Dee Gordon is a difficult man to pin down -- as pitchers and catchers around the majors will attest each time he slides into a base ahead of a tag. But comparisons are inevitable in baseball, and Gordon's speed, skill and personal growth are prompting people in the Los Angeles Dodgers organization to reflect on where he's been, marvel at some of the things he's doing and wonder aloud what he might become.
Davey Lopes, Los Angeles' first-base coach and resident baserunning guru, compares Gordon favorably to Juan Pierre, a born worker who parlayed modest skills and plus speed into 2,217 career hits and 614 stolen bases. Dodgers manager Don Mattingly also opts for a left-handed-hitting outfielder, but he prefers a guy who outran a reputation as a suspect hitter to make two All-Star teams and sign a $48 million contract with the Cleveland Indians.
"I look at him like a Michael Bourn," Mattingly said. "When I first saw Michael, you could almost knock the bat out of his hands. But he got better and better, and all of a sudden this guy was a pain in the butt to get out. To me, that's where Dee is going."
Gordon, 26, is a dynamic combination of old-age sensibilities and new-age flair. In his quest to become a leadoff catalyst, he's embraced instruction on hitting from Mark McGwire, polished his bunting with the help of Dodgers great Maury Wills and done his best to learn the nuances of base-stealing from Lopes. He says "sir" a lot and listens attentively to utility man Chone Figgins, a 12-year veteran who has become his good buddy and veteran mentor on the roster.
Modesty is an heirloom from his father, Tom "Flash" Gordon, an undersized right-handed pitcher who made three All-Star teams, won 138 games and saved 158 more over 21 seasons. Flash has a warehouse full of homilies that he shares with Dee (whom he refers to by his given name of Devaris) and his younger brother Nick, a Florida high school shortstop who is expected to be a first-round pick in the upcoming MLB first-year player draft.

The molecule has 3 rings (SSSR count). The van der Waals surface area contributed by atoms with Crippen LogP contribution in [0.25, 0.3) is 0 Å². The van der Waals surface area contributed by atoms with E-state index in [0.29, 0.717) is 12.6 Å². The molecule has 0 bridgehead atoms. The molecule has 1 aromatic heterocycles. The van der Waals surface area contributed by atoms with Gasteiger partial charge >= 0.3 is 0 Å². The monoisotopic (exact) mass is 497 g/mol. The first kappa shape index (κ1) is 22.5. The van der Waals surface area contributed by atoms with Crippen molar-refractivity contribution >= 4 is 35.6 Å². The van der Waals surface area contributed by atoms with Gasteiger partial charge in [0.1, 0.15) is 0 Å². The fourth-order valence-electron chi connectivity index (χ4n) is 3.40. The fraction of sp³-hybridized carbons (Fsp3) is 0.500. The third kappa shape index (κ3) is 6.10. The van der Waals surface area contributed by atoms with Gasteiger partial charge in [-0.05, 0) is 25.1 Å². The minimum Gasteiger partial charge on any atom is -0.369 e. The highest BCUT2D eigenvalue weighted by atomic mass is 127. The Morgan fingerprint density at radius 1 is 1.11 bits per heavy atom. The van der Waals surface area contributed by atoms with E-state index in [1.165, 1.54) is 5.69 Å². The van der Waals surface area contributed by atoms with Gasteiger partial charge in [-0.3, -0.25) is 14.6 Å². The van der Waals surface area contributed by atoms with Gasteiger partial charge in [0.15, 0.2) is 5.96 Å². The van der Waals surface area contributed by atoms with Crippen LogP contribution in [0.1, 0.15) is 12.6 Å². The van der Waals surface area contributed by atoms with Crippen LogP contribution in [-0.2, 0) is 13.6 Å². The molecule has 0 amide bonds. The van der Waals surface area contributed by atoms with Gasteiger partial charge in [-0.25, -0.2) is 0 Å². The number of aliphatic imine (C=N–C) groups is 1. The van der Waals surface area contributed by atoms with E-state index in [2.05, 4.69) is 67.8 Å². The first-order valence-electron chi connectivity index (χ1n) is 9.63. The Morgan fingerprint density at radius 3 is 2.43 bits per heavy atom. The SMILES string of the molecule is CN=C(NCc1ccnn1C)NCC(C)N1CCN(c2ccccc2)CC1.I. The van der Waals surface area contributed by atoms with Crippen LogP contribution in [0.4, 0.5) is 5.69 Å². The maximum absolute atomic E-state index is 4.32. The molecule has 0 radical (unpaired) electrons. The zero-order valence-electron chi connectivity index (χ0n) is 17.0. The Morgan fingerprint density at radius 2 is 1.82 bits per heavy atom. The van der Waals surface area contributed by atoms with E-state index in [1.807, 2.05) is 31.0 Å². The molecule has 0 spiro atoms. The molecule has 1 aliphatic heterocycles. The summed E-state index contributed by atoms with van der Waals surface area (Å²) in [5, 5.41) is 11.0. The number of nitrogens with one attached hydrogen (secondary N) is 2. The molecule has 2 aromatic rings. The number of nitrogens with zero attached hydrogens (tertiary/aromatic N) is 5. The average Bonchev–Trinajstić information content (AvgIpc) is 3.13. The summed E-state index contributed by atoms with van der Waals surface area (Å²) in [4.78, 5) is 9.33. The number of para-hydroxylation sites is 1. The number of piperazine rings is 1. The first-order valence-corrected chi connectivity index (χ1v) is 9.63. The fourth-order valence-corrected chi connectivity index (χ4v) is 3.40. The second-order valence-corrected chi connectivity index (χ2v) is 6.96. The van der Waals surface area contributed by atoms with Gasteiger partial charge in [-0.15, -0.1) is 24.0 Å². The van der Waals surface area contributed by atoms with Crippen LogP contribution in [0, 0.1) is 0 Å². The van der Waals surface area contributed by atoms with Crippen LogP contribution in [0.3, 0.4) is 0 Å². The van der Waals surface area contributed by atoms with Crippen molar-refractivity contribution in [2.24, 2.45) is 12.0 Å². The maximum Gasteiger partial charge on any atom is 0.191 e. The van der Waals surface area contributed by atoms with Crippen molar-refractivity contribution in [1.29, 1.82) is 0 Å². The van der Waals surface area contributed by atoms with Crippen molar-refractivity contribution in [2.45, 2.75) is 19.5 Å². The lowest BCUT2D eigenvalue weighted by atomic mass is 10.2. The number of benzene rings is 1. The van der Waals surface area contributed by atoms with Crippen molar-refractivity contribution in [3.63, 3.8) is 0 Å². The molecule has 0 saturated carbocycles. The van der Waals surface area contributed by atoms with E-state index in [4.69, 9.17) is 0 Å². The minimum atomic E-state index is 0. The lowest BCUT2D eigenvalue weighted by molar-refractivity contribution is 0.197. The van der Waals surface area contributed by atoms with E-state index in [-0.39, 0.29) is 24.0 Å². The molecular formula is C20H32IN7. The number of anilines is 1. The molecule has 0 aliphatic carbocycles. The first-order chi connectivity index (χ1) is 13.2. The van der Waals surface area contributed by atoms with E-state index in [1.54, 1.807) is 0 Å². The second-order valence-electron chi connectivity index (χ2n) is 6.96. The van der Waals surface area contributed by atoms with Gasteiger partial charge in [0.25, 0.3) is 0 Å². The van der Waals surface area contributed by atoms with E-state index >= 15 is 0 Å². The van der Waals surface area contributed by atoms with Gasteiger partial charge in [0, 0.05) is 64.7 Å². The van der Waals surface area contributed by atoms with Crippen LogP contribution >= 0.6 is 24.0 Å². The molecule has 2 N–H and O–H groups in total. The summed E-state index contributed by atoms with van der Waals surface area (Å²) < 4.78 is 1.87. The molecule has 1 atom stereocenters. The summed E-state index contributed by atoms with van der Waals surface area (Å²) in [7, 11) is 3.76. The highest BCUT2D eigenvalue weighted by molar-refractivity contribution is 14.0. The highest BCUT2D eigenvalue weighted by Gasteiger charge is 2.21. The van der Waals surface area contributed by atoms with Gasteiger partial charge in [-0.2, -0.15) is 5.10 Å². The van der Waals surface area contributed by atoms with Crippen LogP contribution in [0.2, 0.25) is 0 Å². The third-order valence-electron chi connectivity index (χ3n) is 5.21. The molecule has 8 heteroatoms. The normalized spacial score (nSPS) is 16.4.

"I always tell them, 'You can't make the club in the tub,'" Flash Gordon said, laughing. Translation: If you want to make an impression with the manager and the front office, spend as little time in the trainer's room as possible.
Another prominent Flash-ism resonates more profoundly with Dee, who needed some words of advice to cling to when the majors threatened to overwhelm him and his prospect aura was beginning to fade.
"Struggles are good because they help you learn," Gordon said. "I remember my dad telling me how to be professional and saying, 'Tough times don't last, but tough people do.' I'm more tough-minded than I used to be. I used to let it get to me if I struggled. Now it's just part of the game."
Gordon enters Tuesday night's game against Cincinnati with 30 stolen bases -- more than 16 major league teams. Although Cincinnati's Billy Hamilton came into the season as MLB's must-see aspiring leadoff attraction, he's a distant second to Gordon among big leaguers with 18 steals. Even more impressive, Gordon has been caught only three times, for a success rate of 90.9 percent. He's ahead of the early pace set by Wills, the man he affectionately refers to as "Uncle Maury," during his franchise-record 104-steal season with the Dodgers in 1962.
On a Dodgers team that's defensively challenged and showing signs of age, Yasiel Puig and Gordon help set a tone as young energy players who can send a buzz through a crowd. Puig does it with long homers and sterling defensive plays in right field; Gordon makes his mark with his range at second base and ability to make opponents antsy every time he takes a lead off first.
"He's a base stealer and there are guys who steal bases, and there's a big difference," Lopes said. "You'll see the value of a base stealer when he's taking attention away from the hitter and everybody is looking at that guy at first base. Teams will pitch out more or quicken their deliveries. Everybody knows you're going, and they still can't stop you."
Of course, the menace factor is irrelevant if an aspiring base stealer can't reach base. Although Gordon's batting average has plunged from .344 to .287 during a May slump, he continues to approach hitting in a way best tailored to take advantage of his speed. That means letting the ball travel as deep in the zone as possible, maintaining a level swing and trying to keep the ball out of the air as much as possible.